#Azure : Storage services


In Azure Storage Accounts blogpost, I have covered details of storage accounts, access tiers and performance tiers. Storage account is a kind of container for storage services in Microsoft Azure. There are following storage services provided by Microsoft Azure:

Blob storage

File storage

Queues storage

Table storage

Disk Storage

Let me explain you each storage service in detail.

Blob storage: This name “blob” looks bit confusing to the people who are new in the world of storage. In simple words, a blob is a storage that can store almost any kind of file that you store in your PC, tablet, mobile and cloud drives. For example, MS office documents, HTML files, database, database log files, backup files and big data etc. Once stored, you can access it from anywhere in the world through URLs, REST API, and Azure SDK storage clients etc. There are three types of blobs, block blobs, page blobs and append blobs.

  • Block blobs: It is an ideal for storing any kind of ordinary files such as text or media file. It supports files up to about 4.7 TB in size.
  • Page blobs: It is kind of blob that is meant for random access and more efficient with frequent read/write operations. It supports files up to 8TB in size and used for OS and Data VHDs.
  • Append blobs: It is as same as block blob and in other words it is made up of blocks like block blob but it provides an additional capability of appending the files. It is generally used in logging scenarios, where we store logging information from multiple sources and append it.

File storage: Azure file storage is highly available network file share based on the SMB 3.0 (Server Message Block) protocol also known as CIFS (Common Internet File System). Azure file shares can be accessed by Azure virtual machines and cloud services by mounting the share, while on premises deployments can access it through Rest APIs. One of the amazing capability that distinguish it from normal file share i.e. it can be access from anywhere through the URL that points to any file and includes SAS token. The way we use traditional file share, in the same way azure file share can be used. Let’s take few examples to make it clearer.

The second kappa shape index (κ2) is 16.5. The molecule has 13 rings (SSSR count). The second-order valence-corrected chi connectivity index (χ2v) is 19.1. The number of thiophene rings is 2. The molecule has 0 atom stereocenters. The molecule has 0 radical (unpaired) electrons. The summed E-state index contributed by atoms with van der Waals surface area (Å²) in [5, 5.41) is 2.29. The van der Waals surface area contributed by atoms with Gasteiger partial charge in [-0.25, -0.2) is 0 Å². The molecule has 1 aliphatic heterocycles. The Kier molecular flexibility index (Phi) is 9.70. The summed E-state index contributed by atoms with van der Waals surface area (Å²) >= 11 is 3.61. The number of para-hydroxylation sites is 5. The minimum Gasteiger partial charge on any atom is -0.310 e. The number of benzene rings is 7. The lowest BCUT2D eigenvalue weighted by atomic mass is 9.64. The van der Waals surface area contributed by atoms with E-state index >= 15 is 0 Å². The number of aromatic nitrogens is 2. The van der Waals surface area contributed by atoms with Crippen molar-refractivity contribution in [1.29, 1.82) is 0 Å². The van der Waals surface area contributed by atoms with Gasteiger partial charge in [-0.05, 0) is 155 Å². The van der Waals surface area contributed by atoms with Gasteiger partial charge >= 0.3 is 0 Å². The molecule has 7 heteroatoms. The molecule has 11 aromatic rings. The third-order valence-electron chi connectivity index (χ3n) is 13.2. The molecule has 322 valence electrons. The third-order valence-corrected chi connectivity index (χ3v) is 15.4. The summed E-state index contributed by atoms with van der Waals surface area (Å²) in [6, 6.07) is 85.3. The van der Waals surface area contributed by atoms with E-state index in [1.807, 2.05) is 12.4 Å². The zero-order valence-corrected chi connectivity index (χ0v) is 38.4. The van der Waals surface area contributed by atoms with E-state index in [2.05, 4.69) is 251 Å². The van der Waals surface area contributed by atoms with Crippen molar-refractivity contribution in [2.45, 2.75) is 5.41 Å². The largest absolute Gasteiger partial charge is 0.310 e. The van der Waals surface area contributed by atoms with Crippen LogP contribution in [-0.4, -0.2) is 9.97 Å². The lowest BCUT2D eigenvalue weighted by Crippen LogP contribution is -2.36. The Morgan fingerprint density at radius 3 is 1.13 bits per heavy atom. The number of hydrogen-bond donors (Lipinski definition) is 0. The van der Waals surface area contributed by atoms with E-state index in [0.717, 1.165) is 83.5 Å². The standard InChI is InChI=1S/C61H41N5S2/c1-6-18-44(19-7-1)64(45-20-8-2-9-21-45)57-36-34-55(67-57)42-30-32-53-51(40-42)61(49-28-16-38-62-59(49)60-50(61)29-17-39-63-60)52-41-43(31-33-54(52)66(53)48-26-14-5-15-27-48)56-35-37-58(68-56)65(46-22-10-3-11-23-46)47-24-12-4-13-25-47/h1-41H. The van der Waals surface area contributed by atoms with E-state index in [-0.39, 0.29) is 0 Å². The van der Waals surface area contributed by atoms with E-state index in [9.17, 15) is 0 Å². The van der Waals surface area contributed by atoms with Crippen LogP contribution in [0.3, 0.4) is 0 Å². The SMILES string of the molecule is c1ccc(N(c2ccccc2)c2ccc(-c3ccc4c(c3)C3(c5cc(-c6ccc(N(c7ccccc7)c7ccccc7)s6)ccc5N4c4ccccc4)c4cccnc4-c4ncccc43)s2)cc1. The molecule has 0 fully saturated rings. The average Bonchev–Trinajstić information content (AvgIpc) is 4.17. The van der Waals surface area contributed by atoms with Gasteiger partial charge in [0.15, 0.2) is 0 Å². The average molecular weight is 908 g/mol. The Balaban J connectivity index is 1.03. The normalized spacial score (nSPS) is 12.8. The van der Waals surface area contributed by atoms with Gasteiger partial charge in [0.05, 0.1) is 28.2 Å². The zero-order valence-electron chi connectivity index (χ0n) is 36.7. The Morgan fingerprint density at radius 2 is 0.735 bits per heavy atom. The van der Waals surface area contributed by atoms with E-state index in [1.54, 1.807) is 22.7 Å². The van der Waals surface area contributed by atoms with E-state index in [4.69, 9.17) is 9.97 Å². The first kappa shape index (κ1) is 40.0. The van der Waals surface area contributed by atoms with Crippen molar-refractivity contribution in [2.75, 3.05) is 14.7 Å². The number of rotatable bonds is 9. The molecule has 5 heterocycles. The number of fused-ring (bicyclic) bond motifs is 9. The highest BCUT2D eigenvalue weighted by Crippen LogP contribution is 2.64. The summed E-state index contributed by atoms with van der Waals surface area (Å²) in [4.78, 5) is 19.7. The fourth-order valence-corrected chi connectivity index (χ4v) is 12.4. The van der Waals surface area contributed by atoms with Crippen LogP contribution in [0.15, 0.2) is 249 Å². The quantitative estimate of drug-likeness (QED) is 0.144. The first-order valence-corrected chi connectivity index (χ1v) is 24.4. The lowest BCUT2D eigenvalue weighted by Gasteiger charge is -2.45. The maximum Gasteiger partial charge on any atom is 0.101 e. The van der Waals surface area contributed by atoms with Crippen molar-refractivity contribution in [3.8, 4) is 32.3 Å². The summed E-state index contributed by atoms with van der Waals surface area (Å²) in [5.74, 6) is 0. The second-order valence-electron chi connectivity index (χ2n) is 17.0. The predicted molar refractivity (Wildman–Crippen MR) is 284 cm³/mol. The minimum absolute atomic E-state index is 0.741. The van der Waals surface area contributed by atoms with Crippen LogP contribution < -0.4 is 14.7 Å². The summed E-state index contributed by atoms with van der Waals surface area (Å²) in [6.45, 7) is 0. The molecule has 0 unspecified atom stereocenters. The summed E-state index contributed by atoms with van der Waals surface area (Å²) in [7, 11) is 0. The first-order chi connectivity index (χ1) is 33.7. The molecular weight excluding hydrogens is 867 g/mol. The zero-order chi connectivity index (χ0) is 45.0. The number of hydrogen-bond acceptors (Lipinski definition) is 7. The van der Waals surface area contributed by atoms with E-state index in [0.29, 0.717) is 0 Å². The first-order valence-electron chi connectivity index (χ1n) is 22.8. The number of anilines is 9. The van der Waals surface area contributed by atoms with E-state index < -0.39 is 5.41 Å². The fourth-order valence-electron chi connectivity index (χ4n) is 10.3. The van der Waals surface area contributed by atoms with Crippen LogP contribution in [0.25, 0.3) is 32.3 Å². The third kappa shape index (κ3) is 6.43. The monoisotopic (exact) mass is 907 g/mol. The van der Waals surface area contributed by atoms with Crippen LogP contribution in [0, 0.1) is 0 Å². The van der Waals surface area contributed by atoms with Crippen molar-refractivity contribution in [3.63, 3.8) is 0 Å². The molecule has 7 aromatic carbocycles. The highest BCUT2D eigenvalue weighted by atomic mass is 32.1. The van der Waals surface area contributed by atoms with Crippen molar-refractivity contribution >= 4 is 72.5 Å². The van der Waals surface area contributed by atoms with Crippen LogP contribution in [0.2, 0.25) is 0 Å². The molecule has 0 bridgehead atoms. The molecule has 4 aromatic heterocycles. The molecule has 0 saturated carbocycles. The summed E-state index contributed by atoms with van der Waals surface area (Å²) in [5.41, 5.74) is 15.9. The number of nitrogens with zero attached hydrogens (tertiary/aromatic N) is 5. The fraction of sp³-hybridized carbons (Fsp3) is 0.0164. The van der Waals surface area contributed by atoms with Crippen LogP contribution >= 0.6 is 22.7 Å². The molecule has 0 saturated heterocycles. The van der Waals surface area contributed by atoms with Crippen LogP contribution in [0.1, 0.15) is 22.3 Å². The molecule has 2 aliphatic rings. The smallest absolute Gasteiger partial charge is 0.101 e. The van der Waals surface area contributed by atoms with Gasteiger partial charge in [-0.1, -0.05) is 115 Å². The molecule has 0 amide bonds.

• File share to store data such as files, software, utilities, reports etc.
  • Application that depends on file share
  • Configuration files that need to be accessed by multiple sources at the same time.
  • To store crash dump, metrics and diagnostic logs etc.

These are few examples but in your day-to-day life you find many more. As of now, AD based authentication and ACLs are not supported but in future you may see it as well.

Queue storage: This is not a new word for any experienced IT developer/professional. Azure Queue storage is a service to store and retrieve messages asynchronously. A queue can contain millions of messages, up to a capacity limit of the storage account and within a message size limit of 64 KB each. It can be accessed from anywhere in the world via authenticated calls using HTTP or HTTPS. The maximum time that a message can remain in the queue is 7 days. Few examples of queue storage services are:

  • Passing a message from an Azure web role to an Azure worker role.
  • Covert file types of large number of files such as .png to .jpeg by using azure function. Once you will start uploading the files, azure function will start converting its format.

Table storage: Azure table storage is a service that stores structured data. This service is NoSQL datastore that accepts authenticated calls from inside and outside the Azure cloud. It is ideal for storing structure and non-relational data such as spreadsheet kind of information, address books, user data for web applications etc. You can store millions of structured and non-relational entries, up to limit of the storage account. Few example of table storage service are: (Courtesy: Microsoft docs)

  • Storing terabytes of structured data capable of serving web scale applications.
  • Storing datasets that don’t require complex joins, foreign keys, or stored procedures and can be denormalized for fast access.
  • Quickly querying data using a clustered index.
  • Accessing data using the OData protocol and LINQ queries with WCF Data Service .NET Libraries

Disk Storage: Azure disk storage service is the simplest one to understand as we use it as part of the virtual machines either on-premises or in the cloud. Disk storage can be used for operating systems, application or any other kind of data. All virtual machines in Azure have at least two disks, a disk for operating system and a temporary disk. VMs can have one or more data disks. All disk will be in VHD format and can have capacity up to 1023 GB. Azure disk storage service provides these disks in two ways, a managed disk and an unmanaged disk. These disks can further divide between two performance tiers, standard and premium.